Mexico City is surprisingly awesome: from important museum collections, to exciting art galleries and performance centers, to memorable restaurants, shopping and nightlife. Thanks Alexis Swerdloff for this article.
THE WALL STREET JOURNAL. Friday – Sunday, November 5-7, 2010
Magnifico chaos: An insider’s guide to Mexico City
It wouldn’t be surprising if Mexico City’s bad press was being perpetuated by those who want to keep it to themselves. Because once you get over the high-altitude hangover, learn the city’s do’s and don’ts (never hail a cab) and overcome fears of drug-fueled violence (most of it is happening in border towns in the far north), you will discover that Mexico City is one of the most dynamic, mysterious and beautifully chaotic places on the planet.
The first thing to understand about this city is that it’s difficult to understand, mostly because it is ridiculously enormous. Sprawled over 573.4 square miles, the Distrito Federal’s metropolitan area houses nearly 20 million people, making it the third largest urban center in the world.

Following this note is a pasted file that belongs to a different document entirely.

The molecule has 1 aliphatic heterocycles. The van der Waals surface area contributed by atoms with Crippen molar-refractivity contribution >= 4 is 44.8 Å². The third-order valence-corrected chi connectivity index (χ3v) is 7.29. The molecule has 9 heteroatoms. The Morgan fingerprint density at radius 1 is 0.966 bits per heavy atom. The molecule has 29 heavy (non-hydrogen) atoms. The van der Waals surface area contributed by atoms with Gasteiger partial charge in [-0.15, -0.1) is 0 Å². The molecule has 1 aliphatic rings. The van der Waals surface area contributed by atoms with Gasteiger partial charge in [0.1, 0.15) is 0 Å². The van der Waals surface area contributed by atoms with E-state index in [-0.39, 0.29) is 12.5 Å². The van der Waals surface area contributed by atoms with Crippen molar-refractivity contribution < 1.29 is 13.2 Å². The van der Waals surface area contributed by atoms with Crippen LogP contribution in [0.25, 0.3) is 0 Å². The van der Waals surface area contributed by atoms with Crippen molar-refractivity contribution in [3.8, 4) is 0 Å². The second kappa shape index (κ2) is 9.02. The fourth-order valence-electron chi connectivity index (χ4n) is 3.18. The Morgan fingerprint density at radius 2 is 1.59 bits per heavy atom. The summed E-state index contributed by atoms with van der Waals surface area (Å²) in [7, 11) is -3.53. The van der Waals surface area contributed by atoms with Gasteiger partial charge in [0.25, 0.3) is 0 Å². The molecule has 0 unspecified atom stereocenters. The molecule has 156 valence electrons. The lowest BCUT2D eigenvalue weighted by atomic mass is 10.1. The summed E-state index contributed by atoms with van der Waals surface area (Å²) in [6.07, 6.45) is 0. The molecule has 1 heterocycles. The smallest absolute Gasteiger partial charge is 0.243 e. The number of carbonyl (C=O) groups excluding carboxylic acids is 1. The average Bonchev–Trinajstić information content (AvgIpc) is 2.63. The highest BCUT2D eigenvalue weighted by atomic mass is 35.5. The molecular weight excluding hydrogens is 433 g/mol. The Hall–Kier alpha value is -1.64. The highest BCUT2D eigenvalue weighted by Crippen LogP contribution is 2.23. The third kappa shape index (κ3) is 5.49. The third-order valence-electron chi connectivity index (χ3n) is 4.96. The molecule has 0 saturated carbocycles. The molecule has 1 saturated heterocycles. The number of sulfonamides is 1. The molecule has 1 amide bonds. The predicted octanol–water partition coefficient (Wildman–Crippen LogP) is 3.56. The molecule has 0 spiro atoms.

To orient yourself, start out in the Zocalo, the main square and heart of the city since the Aztecs first staked their claim to it in the early 14th century. Wander any of the cobblestoned streets throughout the Centro Historico, where you’ll find a ragtag sensory overload of booksellers, food vendors and knick-knack purveyors.
For those with more Champagne tastes, there’s Polanco, a tony neighborhood of Maserati and Bentley dealerships, Gucci and Chanel boutiques and guys with pink button-downs and popped collars. In recent years, though, a new kind of sophisticated Mexico City dweller has emerged. Following the earthquake of 1985, many of the city’s wealthiest fled the center for fortress-like compounds in outlying areas. But droves of cosmopolitan types have made their way back—namely to the Roma and Condesa neighborhoods—renovating the grand but neglected French-style mansions and Art Deco buildings, and spawning flourishing art, culinary and design scenes.
This weekend, locals ready for Día de los Muertos (Nov. 1-2), a joyful, family-oriented celebration to remember the lives of those who have passed—by eating plentifully, carousing and creating ofrendas (offerings of the dead’s favorite foods paired with marigolds). Papier-mâché skeletons and skulls rattle through markets and shops, city museums showcase creepy-lovely “altars” and an all-night fiesta takes place in the canal district of Xochimilco.
So once it’s time to head home, tell your friends what a dreadful time you had, and regale them with tales of Mexico City mishaps—then, soon after, head back for more.